BIRD WALK 6 August 2016

A blue sky and a bright sunny warm day; what could be better for a summer walk through and around the boundaries of Gillfield Wood.  There was certainly a sense of anticipation as a group of 16 of us gathered at 0830 on Totley Hall Lane that Saturday morning.

 

As we took the footpath that diagonally crosses the first field, the sharp call of a Great Spotted Woodpecker was immediately heard and then the bird was located; it was on the branch of a dead Ash tree. It adjusted its position and as everyone admired its black and white markings it took to the wing and with undulating flight, for all to see, it crossed the field and landed in the depths of one of the large Oak trees that grace the centre of the field.  A great start.

 

Magpies, Woodpigeons and half a dozen Jackdaws were in the hedgerow trees nearby and then a Carrion Crow joined them, landing high up on one of the trees, enabling the group to compare its shape and size with that of the smaller dark grey Jackdaws which also have a light grey neck and nape and a much shorter bill.

 

Our attention was then drawn to a butterfly at the side of the path.  Early morning and not keen to fly, it had wings closed and the forewings tightly drawn down and hidden behind the hindwings. But its small size and the pattern on its hindwings ruled out Meadow Brown. On close inspection, which is always good when people are trying to get to grips with butterfly identification, it proved to be a Gatekeeper.  A super name for a butterfly; we should have known it was “a keeper of the gate” as it was next to two five-barred gates!  These butterflies can of course be found in many different habitats but they are often found along hedgerows and near farm gates.  They are also known as Hedge Browns and when the forewings are visible two white pupils in the black eye-spots on the wings can be seen, which helps confirm identification. This happened later on in the walk when we saw two more of this species. 

 

It was in this same area that Little Owls had been seen recently but unfortunately, despite ideal conditions, they did not put in an appearance this particular morning.  No doubt they were enjoying the sun from a position hidden from our searching eyes.  Further along the path Blue Tits and Great Tits were heard and seen whilst a small flock of Goldfinches flew overhead calling.  Then two more Great Spotted Woodpeckers appeared together at the very top of some larches in Gillfield Wood.  At the same time a good number of House Martins were seen feeding on the wing just above the trees of the wood and their lovely chattering calls could clearly be heard.  They always sound full of excitement and conversation.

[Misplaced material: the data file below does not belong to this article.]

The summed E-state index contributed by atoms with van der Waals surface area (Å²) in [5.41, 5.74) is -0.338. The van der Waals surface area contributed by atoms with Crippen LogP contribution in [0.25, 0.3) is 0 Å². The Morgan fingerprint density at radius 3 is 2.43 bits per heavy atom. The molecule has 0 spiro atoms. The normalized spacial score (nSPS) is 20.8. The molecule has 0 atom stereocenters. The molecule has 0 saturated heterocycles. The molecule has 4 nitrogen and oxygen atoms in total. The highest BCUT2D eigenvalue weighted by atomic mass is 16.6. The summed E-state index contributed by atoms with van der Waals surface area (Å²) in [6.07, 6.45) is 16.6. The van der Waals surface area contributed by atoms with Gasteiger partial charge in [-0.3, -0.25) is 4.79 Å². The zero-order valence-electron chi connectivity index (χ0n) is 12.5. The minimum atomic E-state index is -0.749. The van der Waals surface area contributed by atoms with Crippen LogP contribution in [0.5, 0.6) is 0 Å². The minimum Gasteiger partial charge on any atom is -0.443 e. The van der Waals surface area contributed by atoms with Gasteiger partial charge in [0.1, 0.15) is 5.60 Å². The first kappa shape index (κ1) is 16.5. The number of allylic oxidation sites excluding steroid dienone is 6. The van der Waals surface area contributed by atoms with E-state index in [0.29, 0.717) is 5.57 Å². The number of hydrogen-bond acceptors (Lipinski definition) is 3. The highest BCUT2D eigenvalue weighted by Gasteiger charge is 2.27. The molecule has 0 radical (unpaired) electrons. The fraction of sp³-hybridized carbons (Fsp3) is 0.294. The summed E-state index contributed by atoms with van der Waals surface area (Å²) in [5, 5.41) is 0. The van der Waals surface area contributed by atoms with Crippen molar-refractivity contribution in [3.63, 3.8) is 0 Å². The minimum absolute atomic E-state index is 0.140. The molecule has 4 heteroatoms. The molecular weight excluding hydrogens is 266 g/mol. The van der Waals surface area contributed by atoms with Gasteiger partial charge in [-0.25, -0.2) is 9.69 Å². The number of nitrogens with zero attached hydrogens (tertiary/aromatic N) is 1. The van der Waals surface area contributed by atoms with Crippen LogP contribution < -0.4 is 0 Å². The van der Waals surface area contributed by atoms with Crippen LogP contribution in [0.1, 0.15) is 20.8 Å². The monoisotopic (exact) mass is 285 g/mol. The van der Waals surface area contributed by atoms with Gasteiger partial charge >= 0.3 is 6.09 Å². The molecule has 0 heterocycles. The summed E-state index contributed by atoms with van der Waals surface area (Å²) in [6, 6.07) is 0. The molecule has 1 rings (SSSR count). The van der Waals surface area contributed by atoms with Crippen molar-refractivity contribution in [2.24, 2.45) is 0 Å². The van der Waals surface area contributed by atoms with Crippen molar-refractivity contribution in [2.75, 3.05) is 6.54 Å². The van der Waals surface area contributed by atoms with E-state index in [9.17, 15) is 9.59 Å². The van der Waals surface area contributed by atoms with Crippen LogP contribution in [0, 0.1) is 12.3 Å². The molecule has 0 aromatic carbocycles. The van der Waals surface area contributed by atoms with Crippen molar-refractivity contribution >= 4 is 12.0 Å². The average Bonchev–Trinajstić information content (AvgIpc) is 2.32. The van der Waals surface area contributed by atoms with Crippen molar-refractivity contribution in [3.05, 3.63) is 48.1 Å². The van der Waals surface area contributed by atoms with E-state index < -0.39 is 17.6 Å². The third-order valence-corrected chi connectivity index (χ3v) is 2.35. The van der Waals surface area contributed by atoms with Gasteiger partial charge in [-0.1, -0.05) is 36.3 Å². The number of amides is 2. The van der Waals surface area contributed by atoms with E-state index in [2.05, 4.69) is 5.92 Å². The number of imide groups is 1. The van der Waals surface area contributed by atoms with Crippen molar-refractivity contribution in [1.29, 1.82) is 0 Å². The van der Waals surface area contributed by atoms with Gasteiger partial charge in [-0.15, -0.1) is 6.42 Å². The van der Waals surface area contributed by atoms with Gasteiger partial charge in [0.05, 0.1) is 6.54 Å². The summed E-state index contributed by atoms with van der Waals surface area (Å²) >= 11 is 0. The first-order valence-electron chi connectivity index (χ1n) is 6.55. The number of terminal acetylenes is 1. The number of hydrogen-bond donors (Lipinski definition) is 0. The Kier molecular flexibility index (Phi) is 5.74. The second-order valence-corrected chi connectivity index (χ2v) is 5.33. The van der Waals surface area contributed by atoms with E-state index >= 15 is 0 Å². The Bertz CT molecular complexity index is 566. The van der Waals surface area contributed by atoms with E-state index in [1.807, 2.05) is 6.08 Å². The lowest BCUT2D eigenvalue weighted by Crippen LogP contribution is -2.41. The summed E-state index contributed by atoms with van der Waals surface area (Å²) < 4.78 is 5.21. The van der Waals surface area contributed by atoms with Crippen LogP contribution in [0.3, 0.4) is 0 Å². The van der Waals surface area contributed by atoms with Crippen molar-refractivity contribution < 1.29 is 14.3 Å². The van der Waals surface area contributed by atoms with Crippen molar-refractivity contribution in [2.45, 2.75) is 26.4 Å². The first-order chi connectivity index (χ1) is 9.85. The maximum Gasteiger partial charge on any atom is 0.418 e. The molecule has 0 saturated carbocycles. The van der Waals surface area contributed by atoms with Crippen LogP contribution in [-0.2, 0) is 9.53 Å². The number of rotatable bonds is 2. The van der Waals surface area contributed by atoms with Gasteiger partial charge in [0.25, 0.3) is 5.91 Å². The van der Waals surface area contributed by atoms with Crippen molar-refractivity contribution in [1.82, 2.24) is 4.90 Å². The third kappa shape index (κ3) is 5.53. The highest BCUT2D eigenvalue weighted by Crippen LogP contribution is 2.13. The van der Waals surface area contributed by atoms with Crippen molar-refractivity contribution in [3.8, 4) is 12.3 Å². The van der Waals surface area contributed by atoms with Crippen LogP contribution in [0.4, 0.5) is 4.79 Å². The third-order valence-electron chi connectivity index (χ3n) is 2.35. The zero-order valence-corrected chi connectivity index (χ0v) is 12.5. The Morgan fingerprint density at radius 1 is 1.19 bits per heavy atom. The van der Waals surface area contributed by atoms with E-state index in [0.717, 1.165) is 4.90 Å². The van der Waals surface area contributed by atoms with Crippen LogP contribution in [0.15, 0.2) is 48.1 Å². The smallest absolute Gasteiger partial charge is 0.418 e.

And as we moved towards the entrance into the wood a Jay was seen to fly quietly along the north edge of the wood and disappear into the foliage; its colours and white rump were noted by all.  This bird was suspected of making the perfect call of a Buzzard a little earlier; they are excellent mimics of this particular call so don’t always look to the skies when you hear the call of a Buzzard, it may be a Jay sitting in a nearby tree!

 

Walking slowly through the wood there was a sense of tranquillity as the sunlight shone through the trees and glistened on the brook below.  The calls of many birds including Robin, Wren and Coal Tits added to the atmosphere.  Stepping out of the wood below Fanshaw Gate, a Speckled Wood butterfly was found at rest in the sun, just as a flock of Tits including Long-tailed Tits moved noisily amongst the branches of nearby Silver Birches and Oaks.  It proved extremely difficult to get good views of any of these birds, but this is so often the case at this time of year when the trees are still in full leaf and the birds seek food on the underside of the leaves.

 

As our group moved to higher ground a Raven was heard to give out its distinctive croaking call as it flew over the wood and fields to the west.  No-one managed to get a good view of this bird either, but fortunately, reasonable views of this large corvid were secured later on, as one flew across open skies above our heads.  It is not unusual to see this species flying over Gillfield Wood these days; they must be breeding not too far away. They are always such great birds to hear and see.